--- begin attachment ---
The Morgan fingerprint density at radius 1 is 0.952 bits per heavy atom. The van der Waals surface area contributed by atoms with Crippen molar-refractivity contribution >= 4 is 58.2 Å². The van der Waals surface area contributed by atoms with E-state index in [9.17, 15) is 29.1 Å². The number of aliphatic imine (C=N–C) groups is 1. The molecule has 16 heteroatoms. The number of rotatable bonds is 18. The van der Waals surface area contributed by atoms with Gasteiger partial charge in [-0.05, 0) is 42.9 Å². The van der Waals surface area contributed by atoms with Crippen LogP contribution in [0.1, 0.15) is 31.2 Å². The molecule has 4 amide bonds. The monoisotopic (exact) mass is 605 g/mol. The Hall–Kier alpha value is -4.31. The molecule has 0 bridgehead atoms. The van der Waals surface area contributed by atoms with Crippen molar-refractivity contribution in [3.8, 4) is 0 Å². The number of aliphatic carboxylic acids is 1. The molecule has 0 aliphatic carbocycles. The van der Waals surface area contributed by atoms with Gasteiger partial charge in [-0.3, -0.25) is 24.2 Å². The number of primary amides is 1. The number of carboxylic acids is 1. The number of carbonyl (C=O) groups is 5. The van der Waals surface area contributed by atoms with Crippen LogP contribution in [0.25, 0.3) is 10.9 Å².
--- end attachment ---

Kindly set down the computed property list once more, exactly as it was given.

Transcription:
The Morgan fingerprint density at radius 1 is 0.952 bits per heavy atom. The van der Waals surface area contributed by atoms with Crippen molar-refractivity contribution >= 4 is 58.2 Å². The van der Waals surface area contributed by atoms with E-state index in [9.17, 15) is 29.1 Å². The number of aliphatic imine (C=N–C) groups is 1. The molecule has 16 heteroatoms. The number of rotatable bonds is 18. The van der Waals surface area contributed by atoms with Gasteiger partial charge in [-0.05, 0) is 42.9 Å². The van der Waals surface area contributed by atoms with Crippen LogP contribution in [0.1, 0.15) is 31.2 Å². The molecule has 4 amide bonds. The monoisotopic (exact) mass is 605 g/mol. The Hall–Kier alpha value is -4.31. The molecule has 0 bridgehead atoms. The van der Waals surface area contributed by atoms with Crippen molar-refractivity contribution in [3.8, 4) is 0 Å². The number of aliphatic carboxylic acids is 1. The molecule has 0 aliphatic carbocycles. The van der Waals surface area contributed by atoms with Gasteiger partial charge in [-0.3, -0.25) is 24.2 Å². The number of primary amides is 1. The number of carboxylic acids is 1. The number of carbonyl (C=O) groups is 5. The van der Waals surface area contributed by atoms with Crippen LogP contribution in [0.25, 0.3) is 10.9 Å².